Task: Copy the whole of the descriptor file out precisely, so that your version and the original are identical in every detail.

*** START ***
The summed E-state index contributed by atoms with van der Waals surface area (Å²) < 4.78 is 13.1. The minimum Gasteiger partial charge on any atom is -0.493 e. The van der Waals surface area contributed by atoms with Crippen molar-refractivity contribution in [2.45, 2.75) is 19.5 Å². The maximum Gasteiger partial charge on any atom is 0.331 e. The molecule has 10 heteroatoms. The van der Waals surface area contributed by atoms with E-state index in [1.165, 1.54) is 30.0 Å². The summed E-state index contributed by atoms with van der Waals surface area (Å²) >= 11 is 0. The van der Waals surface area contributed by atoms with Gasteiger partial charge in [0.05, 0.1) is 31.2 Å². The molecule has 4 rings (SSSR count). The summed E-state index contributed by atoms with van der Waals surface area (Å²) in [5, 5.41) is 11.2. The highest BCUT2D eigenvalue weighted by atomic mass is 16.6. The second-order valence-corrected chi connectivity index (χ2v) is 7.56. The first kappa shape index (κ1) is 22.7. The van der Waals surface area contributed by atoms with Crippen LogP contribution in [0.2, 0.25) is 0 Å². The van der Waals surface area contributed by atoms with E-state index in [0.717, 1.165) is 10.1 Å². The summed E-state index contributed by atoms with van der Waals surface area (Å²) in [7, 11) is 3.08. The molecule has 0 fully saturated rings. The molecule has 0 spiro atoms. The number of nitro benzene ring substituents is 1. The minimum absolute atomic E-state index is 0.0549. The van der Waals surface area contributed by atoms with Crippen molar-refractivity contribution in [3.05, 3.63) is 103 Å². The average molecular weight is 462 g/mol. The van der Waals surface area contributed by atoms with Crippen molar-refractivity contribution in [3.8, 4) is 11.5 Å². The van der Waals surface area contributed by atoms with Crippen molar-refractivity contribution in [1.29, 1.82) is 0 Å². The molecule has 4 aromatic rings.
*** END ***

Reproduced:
The summed E-state index contributed by atoms with van der Waals surface area (Å²) < 4.78 is 13.1. The minimum Gasteiger partial charge on any atom is -0.493 e. The van der Waals surface area contributed by atoms with Crippen molar-refractivity contribution in [2.45, 2.75) is 19.5 Å². The maximum Gasteiger partial charge on any atom is 0.331 e. The molecule has 10 heteroatoms. The van der Waals surface area contributed by atoms with E-state index in [1.165, 1.54) is 30.0 Å². The summed E-state index contributed by atoms with van der Waals surface area (Å²) >= 11 is 0. The van der Waals surface area contributed by atoms with Gasteiger partial charge in [0.05, 0.1) is 31.2 Å². The molecule has 4 rings (SSSR count). The summed E-state index contributed by atoms with van der Waals surface area (Å²) in [5, 5.41) is 11.2. The highest BCUT2D eigenvalue weighted by atomic mass is 16.6. The second-order valence-corrected chi connectivity index (χ2v) is 7.56. The first kappa shape index (κ1) is 22.7. The van der Waals surface area contributed by atoms with Crippen LogP contribution in [0.2, 0.25) is 0 Å². The van der Waals surface area contributed by atoms with E-state index in [0.717, 1.165) is 10.1 Å². The summed E-state index contributed by atoms with van der Waals surface area (Å²) in [7, 11) is 3.08. The molecule has 0 fully saturated rings. The molecule has 0 spiro atoms. The number of nitro benzene ring substituents is 1. The minimum absolute atomic E-state index is 0.0549. The van der Waals surface area contributed by atoms with Crippen molar-refractivity contribution in [3.05, 3.63) is 103 Å². The average molecular weight is 462 g/mol. The van der Waals surface area contributed by atoms with Crippen molar-refractivity contribution in [3.8, 4) is 11.5 Å². The van der Waals surface area contributed by atoms with Crippen molar-refractivity contribution in [1.29, 1.82) is 0 Å². The molecule has 4 aromatic rings.